For the past year, my articles have been devoted to the glorification of one thing: dorkiness.

Also the ’90s. And “Harry Potter.” And accidental celibacy.

But admittedly, the first concept can unequivocally encompass the latter three. Dorkiness casts a rather entertaining shadow over all my interests and attributes, so it consequentially percolates my every satirical soliloquy.

I moralize awkwardness and goofiness. Not only because they’re emblems of my own routine behavior, but also because heralding their significance makes me distinctively self-deprecating. Distinct is the key word here, because ultimately my goal has always been to be different. Call me a freak any day of the week; I’d rather express nuttiness than normalcy.

“American Beauty,” a movie devoted to making young female moviegoers uncomfortably attracted to Kevin Spacey, articulated it best. While getting groped by the same wrinkly, sexual hands that beheaded Gwyneth Paltrow in “Seven,” Mena Suvari’s character says, “I don’t think there’s anything worse than being ordinary.” Is that not the overarching theme in all of our lives? Whether understatedly or very ferociously so, you have to admit that some part of you wants nothing more than to be above average.

That attitude manifests itself in a variety of ways. And for me, there’s been a developmental spectrum of how I demonstrate my divergences from the mainstream. In the early stages, I was just a weird little girl who desperately wanted to act alternatively to the boy-crazy, giggly girls around her. So instead of flirting during recess, I’d pretend that I was being possessed by Elizabethan-era ghosts. This is the time of my life where my teachers would misguidedly label me as “imaginative” rather than “a lunatic.” Later on in high school, I embraced cynicism for the sake of cynicism. Eventually in my college years, I became an overly involved overachiever. The path was a bit convoluted, but each juncture demonstrated the same desire to be different and, indirectly, impressive.

For as long as there has been pop culture, there has been pop counterculture flaunted by pockets of people rebelling against the social norm. The beatniks, the hippies, the goths—every decade has its own twist on oddity. Nowadays hipsters are a heavily contended subdivision of our sociological stratosphere, being as popular as they are unpopular. Society hates them and they hate themselves, an unusually reciprocal disdain.

Recently, several major publications have ranted against the ironic ambience of our generation. As someone who lives her life like there should be air quotes around her at all times, this resonates with me. I became a sarcastic bastard at the same age I realized my boobs had stopped growing—11ish. So it’s no surprise to me when someone calls me a hipster. Whether due to my high-waisted jeans or my general disposition, I admittedly appear to associate with this ironic archetype.

And I know that true hipsters aren’t allowed to admit their hipsterdom, but I don’t embrace the epithet because I have a purely flannel wardrobe or because I read obscure anime comics just to be kitschy. In the purest sense, a hipster is just another evolution of those who dare and desire to be different. So gee, it feels good to be a hipster.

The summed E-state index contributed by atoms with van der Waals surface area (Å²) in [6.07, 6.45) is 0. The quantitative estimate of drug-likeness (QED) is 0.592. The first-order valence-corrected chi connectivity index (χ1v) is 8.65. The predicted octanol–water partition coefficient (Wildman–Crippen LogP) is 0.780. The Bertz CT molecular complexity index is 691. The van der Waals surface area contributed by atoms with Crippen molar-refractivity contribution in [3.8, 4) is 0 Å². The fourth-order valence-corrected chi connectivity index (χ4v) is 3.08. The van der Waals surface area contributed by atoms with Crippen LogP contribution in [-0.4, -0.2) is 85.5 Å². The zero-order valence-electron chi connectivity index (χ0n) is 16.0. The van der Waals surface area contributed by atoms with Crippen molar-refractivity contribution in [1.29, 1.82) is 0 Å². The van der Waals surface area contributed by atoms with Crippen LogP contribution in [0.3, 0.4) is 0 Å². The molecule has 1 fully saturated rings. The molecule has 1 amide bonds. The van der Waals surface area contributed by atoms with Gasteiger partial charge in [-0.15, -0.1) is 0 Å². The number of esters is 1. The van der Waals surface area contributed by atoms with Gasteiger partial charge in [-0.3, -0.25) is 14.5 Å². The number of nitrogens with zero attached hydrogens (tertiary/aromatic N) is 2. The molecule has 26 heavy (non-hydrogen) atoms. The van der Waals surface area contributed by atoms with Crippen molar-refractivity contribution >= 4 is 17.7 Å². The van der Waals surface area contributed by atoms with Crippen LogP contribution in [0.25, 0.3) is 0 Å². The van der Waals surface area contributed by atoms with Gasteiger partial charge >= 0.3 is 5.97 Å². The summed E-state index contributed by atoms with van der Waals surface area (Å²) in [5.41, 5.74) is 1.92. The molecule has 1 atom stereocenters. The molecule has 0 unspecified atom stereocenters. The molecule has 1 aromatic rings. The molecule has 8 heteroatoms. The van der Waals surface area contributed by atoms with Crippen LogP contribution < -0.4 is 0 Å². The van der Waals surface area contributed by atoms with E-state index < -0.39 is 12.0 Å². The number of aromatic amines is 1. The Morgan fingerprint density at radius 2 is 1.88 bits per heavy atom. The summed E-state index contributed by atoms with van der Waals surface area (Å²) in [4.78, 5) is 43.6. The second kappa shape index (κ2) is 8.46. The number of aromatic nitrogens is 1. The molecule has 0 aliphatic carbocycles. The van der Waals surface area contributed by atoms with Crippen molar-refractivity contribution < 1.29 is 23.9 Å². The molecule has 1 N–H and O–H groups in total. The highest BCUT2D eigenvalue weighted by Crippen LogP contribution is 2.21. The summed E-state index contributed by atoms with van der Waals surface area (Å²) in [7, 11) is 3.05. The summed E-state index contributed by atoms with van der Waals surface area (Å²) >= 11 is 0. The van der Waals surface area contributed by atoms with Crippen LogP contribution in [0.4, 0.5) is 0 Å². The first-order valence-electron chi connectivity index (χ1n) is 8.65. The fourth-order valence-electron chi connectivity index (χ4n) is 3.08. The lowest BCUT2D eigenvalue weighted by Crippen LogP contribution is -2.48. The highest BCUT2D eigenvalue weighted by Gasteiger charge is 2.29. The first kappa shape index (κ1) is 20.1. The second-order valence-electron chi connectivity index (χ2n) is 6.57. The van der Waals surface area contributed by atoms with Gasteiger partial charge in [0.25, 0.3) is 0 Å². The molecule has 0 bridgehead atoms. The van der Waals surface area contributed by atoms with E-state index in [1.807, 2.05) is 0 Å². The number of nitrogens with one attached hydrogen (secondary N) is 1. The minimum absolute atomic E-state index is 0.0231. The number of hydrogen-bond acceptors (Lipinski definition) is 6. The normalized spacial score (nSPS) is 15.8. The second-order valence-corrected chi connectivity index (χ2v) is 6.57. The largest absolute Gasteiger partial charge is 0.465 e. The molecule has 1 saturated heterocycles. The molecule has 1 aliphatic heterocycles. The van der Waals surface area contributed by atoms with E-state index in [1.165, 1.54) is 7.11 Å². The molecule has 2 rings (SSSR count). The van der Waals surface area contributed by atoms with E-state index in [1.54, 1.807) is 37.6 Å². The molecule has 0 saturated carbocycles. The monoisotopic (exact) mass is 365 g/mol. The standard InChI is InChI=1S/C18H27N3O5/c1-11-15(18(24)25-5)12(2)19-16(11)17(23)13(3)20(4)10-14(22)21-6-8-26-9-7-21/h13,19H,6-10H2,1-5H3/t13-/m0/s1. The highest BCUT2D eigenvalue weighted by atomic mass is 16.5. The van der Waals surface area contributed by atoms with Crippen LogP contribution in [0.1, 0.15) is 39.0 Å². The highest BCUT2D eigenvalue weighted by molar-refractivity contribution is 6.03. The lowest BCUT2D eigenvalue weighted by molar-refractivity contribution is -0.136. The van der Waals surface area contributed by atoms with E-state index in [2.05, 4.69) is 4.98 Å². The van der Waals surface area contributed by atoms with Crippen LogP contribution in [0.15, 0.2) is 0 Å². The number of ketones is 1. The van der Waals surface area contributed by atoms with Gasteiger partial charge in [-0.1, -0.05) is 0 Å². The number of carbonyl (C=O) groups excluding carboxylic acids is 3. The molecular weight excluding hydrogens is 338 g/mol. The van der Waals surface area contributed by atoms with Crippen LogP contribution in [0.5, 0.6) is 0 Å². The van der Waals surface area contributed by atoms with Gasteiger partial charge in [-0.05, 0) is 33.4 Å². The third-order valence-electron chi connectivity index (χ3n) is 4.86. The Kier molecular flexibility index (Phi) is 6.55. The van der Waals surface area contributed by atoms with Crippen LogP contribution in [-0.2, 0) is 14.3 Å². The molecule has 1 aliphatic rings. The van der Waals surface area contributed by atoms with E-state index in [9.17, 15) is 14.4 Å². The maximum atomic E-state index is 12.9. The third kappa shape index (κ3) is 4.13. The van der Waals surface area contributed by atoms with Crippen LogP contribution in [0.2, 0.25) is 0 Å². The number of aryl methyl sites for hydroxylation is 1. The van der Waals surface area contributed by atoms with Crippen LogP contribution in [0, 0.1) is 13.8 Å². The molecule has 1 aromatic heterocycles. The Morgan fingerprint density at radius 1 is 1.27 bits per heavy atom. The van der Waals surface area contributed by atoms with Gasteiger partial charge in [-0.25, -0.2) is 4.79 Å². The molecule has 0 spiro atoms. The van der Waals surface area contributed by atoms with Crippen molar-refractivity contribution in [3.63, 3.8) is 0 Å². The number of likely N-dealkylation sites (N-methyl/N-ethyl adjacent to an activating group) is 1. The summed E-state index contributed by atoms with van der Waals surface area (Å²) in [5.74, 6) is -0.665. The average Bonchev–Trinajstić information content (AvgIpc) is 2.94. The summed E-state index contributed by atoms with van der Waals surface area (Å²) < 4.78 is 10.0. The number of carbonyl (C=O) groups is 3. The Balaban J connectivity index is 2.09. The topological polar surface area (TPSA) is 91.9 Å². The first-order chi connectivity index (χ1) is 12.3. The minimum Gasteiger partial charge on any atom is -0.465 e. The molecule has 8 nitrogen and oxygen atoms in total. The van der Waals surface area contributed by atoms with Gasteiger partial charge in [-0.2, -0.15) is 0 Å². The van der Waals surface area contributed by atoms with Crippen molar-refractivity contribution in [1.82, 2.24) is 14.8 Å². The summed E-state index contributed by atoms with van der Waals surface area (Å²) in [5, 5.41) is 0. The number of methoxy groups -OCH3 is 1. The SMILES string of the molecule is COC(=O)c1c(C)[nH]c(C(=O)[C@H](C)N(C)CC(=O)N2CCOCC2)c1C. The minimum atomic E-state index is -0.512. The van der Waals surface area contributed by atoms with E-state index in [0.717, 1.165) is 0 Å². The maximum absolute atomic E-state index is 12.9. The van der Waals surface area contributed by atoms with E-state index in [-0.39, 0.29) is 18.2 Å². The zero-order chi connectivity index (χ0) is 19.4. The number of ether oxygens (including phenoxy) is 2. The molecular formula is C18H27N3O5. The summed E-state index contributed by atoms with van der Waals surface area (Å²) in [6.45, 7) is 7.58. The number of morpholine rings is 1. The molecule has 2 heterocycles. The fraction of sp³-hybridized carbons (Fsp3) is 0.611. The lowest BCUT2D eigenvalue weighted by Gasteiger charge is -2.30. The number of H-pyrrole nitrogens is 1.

Earlier I alluded to the fact that wanting to be different can be coupled with wanting to be impressive. Impressive and different are both stark contrasts to ordinary, so it makes sense that they are at least arbitrarily related. I’ve struggled with the insecurities of being unimpressive a lot since graduation. There are so many easy ways to seem impressive at Duke—through your social clout, your grades or your extracurriculars. Out here, the labels are more ambiguous. Obviously that’s a good thing, but it can be a little disorienting at the same time. I’m no longer LDOC co-chair, or a FAC board member or DUU VP. And now I’m no longer writing for The Chronicle.

This is the last article I’ll be writing for the Socialites. Being an anti-social Socialite wasn’t something that was necessarily impressive per se, but it was something I was proud of. It was something that challenged me creatively and intellectually, and now it’s coming to an end. When you reach the end of something, you feel obligated to exit with significance. That’s how senior year felt. Like if every weekend wasn’t legendary, then I was doing it wrong.

Expecting significance from myself distracts me from the unadulterated purity of momentary fun. In moving on from things like the Chronicle, I’m letting go of things that I rely on too heavily to make me feel impressive.

Though I will always be a little bit freaky and a little bit geeky, in some other ways it’s time to grow up.

Lindsay Tomson, Trinity ’12, is currently applying her Duke-developed skills of sarcasm and awkwardness in the real world. This is her final column of the semester.